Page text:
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J&J Ordered to Pay $72M in St. Louis Talcum Powder Lawsuit

A St. Louis jury has awarded $72 million in damages to the family of a woman who died from ovarian cancer after using baby powder.

A St. Louis jury has awarded $72 million in damages to the family of a woman who died from ovarian cancer after using baby powder and other talc-containing products made by Johnson & Johnson.

Free Confidential Lawsuit Evaluation: If you or a loved one developed ovarian cancer after using talcum powder, you should contact our law firm immediately. You may be entitled to compensation by filing a suit against the manufacturer and our lawyers can help.

Update: Trial Opens in 2nd St. Louis Baby Powder Lawsuit

April 29, 2016 – A second lawsuit alleging that talc contained in Johnson & Johnson’s Baby Powder caused a woman’s ovarian cancer has kicked off in St. Louis, according to Bloomberg. Gloria Ristesund, 62, was diagnosed with the disease in 2011 and underwent a hysterectomy after decades of using J&J Baby Powder and Shower to Shower in her genital area. She claims her cancer was caused by talcum powder in the product, which she says Imerys Talc America supplied and J&J sold, despite knowing of a link between talc and ovarian cancer.

What’s the Problem?

February 23, 2016 – The St. Louis Circuit Court jury found that J&J failed to warn the public and conspired to hide the truth about the health risks of talc-based feminine hygiene products, awarding the family of Jackie Fox $10 million in actual damages and $62 million in punitive damages.

According to the lawsuit, Fox used Johnson & Johnson Baby Powder and Shower to Shower body powder for over 35 years, which contributed to her development of ovarian cancer. The 62-year-old died last fall, about 2 ½ years after being diagnosed with ovarian cancer. Her son, Marvin Salter, became the plaintiff after her death.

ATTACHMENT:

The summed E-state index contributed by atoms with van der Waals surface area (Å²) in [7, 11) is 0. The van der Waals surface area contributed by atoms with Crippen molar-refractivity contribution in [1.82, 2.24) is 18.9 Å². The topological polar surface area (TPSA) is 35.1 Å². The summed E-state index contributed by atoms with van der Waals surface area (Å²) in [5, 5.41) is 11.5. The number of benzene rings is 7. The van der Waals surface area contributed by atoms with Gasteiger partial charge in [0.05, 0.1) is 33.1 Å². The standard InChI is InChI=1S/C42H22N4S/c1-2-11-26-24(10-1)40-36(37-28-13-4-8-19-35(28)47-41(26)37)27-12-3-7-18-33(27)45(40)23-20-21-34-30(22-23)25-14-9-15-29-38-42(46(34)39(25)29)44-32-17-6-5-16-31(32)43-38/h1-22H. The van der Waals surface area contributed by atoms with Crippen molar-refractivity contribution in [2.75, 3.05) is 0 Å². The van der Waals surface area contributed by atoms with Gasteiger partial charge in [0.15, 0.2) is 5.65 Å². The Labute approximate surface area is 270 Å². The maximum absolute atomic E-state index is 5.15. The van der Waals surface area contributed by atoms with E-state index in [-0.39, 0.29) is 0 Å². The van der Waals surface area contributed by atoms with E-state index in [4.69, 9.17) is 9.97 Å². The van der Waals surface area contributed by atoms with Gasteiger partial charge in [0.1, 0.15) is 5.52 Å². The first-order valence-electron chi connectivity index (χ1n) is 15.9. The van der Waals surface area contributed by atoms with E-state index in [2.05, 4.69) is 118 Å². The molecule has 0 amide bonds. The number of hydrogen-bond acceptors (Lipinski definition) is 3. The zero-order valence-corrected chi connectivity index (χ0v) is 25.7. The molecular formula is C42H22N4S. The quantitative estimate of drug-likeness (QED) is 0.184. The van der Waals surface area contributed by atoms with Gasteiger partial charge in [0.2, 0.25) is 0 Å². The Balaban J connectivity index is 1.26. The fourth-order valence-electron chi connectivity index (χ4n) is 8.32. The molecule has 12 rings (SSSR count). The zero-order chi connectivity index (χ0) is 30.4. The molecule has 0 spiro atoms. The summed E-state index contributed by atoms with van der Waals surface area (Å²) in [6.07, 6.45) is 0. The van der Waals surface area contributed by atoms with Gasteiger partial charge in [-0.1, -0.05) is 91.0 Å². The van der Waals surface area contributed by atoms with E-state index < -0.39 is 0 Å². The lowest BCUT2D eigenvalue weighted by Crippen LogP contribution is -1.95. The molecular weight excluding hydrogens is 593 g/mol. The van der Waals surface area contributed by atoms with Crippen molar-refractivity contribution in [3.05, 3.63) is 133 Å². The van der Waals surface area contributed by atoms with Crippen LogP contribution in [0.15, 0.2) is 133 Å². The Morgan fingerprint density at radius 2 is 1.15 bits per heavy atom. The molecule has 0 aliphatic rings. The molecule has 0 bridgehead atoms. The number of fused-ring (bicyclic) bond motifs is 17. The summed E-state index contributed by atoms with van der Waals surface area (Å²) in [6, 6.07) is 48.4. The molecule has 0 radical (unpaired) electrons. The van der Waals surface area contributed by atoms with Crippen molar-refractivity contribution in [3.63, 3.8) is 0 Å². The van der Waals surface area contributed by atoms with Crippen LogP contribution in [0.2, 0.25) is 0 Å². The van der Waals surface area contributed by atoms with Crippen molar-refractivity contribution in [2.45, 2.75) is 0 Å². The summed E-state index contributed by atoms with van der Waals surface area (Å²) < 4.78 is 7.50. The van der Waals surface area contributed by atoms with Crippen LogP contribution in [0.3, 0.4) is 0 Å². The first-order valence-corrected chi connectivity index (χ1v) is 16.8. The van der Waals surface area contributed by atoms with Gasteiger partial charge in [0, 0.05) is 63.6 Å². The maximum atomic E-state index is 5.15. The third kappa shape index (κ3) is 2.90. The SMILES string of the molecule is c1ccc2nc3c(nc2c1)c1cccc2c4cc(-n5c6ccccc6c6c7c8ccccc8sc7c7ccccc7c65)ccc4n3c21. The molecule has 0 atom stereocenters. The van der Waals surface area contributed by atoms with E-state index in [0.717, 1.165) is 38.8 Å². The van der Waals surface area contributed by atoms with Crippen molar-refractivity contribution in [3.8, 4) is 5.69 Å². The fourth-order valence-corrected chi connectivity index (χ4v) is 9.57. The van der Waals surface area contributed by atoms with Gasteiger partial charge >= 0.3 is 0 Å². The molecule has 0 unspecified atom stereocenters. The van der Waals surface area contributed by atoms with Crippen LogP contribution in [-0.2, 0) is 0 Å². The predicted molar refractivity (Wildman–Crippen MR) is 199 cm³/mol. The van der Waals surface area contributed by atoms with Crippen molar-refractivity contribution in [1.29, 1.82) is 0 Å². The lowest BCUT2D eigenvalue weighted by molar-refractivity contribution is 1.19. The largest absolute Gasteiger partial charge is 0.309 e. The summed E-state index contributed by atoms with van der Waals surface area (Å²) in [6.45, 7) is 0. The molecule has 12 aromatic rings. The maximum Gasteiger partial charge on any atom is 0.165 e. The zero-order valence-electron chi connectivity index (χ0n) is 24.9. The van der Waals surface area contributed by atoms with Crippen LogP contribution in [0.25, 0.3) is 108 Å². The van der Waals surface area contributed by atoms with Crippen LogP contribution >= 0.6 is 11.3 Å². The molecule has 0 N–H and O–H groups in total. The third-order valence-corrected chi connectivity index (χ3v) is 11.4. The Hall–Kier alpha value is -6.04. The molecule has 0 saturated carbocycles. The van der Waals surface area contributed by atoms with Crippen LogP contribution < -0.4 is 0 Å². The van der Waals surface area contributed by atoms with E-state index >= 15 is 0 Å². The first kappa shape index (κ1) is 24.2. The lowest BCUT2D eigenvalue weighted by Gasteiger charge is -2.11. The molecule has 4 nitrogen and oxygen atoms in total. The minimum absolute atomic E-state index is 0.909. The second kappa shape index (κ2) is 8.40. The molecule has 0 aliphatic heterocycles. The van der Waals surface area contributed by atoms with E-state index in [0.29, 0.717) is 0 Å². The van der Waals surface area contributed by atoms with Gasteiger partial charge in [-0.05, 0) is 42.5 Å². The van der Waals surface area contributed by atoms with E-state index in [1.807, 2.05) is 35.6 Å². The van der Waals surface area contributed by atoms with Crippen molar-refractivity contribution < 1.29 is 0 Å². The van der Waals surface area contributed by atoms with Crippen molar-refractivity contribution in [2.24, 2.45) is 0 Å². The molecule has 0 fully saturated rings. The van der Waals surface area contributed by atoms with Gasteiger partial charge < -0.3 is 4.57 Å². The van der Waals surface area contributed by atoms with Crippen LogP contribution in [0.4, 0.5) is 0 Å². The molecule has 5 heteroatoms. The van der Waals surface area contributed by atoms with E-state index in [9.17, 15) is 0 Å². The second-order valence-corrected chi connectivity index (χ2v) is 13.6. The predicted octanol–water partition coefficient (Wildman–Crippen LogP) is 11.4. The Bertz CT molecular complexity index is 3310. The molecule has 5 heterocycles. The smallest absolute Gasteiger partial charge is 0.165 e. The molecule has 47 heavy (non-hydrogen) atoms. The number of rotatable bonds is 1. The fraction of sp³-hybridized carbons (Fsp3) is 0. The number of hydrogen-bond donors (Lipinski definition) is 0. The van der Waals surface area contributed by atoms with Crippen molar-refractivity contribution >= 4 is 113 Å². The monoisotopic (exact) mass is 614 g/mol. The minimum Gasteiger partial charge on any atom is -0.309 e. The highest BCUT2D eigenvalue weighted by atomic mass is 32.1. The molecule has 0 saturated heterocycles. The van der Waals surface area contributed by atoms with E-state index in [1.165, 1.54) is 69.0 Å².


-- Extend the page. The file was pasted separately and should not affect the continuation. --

Slater said his late mother, who was a foster parent, used J&J talcum powder products for decades. “It just became second nature, like brushing your teeth,” he said. “It’s a household name.”

Talc is a naturally occurring mineral made of of magnesium, silicon, oxygen and hydrogen. It is widely used in cosmetics and personal care products to absorb moisture, prevent caking and improve the product’s feel.

It’s important to note that in the past talcum powder contained talc that had asbestos in it, but modern powder does not, according to Eva Chalas, chief of Gynecologic Oncology and Director of Clinical Cancer Services at Winthrop-University Hospital.

“Some cancer may have been from years ago potential contamination with asbestos when they made the talcum powder,” Chalas said.

During the trial, Fox’s lawyers claimed the manufacturer was aware of the potential health risks involved with using talcum powder. A 1997 internal memo from a J&J medical consultant said “anybody who denies” the risk of using hygenic talc and ovarian cancer is “denying the obvious in the face of all evidence to the contrary,” according to the Associated Press (AP).

The landmark decision marks the first talcum powder lawsuit to result in monetary compensation for the plaintiff. Fox’s case was part of a broader claim in the city of St. Louis circuit court involving nearly 60 people. J&J is still facing about 1,200 other similar complaints.

Do I Have a Talcum Powder Lawsuit?

The Pharmaceutical Litigation Group at our law firm is an experienced team of trial lawyers that focus on the representation of plaintiffs in talcum powder lawsuits. We are handling individual litigation nationwide and currently investigating potential settlements in St. Louis, Missouri, and all 50 states.

Free Confidential Case Evaluation: To see if you qualify for a talcum powder lawsuit, you should contact our law firm immediately. You may be entitled to a settlement and our lawyers can help.

Free Confidential Case Evaluation

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